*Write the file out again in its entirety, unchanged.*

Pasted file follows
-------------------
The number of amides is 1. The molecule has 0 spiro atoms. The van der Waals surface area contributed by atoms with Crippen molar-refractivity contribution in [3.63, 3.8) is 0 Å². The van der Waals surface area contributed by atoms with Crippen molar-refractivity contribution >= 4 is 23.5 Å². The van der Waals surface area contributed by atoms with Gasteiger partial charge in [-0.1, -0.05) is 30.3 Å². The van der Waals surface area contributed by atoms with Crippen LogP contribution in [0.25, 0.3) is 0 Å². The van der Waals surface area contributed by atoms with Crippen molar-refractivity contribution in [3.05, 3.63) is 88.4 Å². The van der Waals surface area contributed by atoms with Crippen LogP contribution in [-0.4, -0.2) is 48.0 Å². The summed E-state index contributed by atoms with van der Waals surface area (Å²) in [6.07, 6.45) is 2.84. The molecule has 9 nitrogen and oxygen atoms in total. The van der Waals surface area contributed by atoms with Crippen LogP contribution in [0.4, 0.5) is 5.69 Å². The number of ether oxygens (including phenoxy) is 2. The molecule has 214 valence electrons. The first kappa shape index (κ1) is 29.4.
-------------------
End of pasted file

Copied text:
The number of amides is 1. The molecule has 0 spiro atoms. The van der Waals surface area contributed by atoms with Crippen molar-refractivity contribution in [3.63, 3.8) is 0 Å². The van der Waals surface area contributed by atoms with Crippen molar-refractivity contribution >= 4 is 23.5 Å². The van der Waals surface area contributed by atoms with Gasteiger partial charge in [-0.1, -0.05) is 30.3 Å². The van der Waals surface area contributed by atoms with Crippen LogP contribution in [0.25, 0.3) is 0 Å². The van der Waals surface area contributed by atoms with Crippen molar-refractivity contribution in [3.05, 3.63) is 88.4 Å². The van der Waals surface area contributed by atoms with Crippen LogP contribution in [-0.4, -0.2) is 48.0 Å². The summed E-state index contributed by atoms with van der Waals surface area (Å²) in [6.07, 6.45) is 2.84. The molecule has 9 nitrogen and oxygen atoms in total. The van der Waals surface area contributed by atoms with Crippen LogP contribution in [0.4, 0.5) is 5.69 Å². The number of ether oxygens (including phenoxy) is 2. The molecule has 214 valence electrons. The first kappa shape index (κ1) is 29.4.